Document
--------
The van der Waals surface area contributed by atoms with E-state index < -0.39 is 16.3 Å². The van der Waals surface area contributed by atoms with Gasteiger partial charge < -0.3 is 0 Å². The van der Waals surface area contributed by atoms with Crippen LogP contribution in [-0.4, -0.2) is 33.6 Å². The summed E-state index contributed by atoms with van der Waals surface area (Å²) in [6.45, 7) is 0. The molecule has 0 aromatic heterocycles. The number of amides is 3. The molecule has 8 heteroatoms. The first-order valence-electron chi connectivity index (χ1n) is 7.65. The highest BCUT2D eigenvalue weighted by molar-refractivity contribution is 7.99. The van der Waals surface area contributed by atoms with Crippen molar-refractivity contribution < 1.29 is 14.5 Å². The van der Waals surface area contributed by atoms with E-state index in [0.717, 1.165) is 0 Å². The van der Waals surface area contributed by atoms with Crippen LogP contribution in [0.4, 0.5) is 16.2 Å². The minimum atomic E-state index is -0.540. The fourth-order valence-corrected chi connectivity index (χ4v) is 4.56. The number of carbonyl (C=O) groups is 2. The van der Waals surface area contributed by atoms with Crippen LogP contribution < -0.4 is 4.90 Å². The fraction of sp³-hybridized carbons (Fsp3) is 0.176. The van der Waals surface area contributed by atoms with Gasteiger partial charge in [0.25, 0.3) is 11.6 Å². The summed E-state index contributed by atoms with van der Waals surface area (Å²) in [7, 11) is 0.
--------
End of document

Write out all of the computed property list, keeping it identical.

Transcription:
The van der Waals surface area contributed by atoms with E-state index < -0.39 is 16.3 Å². The van der Waals surface area contributed by atoms with Gasteiger partial charge < -0.3 is 0 Å². The van der Waals surface area contributed by atoms with Crippen LogP contribution in [-0.4, -0.2) is 33.6 Å². The summed E-state index contributed by atoms with van der Waals surface area (Å²) in [6.45, 7) is 0. The molecule has 0 aromatic heterocycles. The number of amides is 3. The molecule has 8 heteroatoms. The first-order valence-electron chi connectivity index (χ1n) is 7.65. The highest BCUT2D eigenvalue weighted by molar-refractivity contribution is 7.99. The van der Waals surface area contributed by atoms with Crippen molar-refractivity contribution < 1.29 is 14.5 Å². The van der Waals surface area contributed by atoms with E-state index in [0.717, 1.165) is 0 Å². The van der Waals surface area contributed by atoms with Crippen LogP contribution in [0.4, 0.5) is 16.2 Å². The minimum atomic E-state index is -0.540. The fourth-order valence-corrected chi connectivity index (χ4v) is 4.56. The number of carbonyl (C=O) groups is 2. The van der Waals surface area contributed by atoms with Crippen LogP contribution < -0.4 is 4.90 Å². The fraction of sp³-hybridized carbons (Fsp3) is 0.176. The van der Waals surface area contributed by atoms with Gasteiger partial charge in [0.25, 0.3) is 11.6 Å². The summed E-state index contributed by atoms with van der Waals surface area (Å²) in [7, 11) is 0.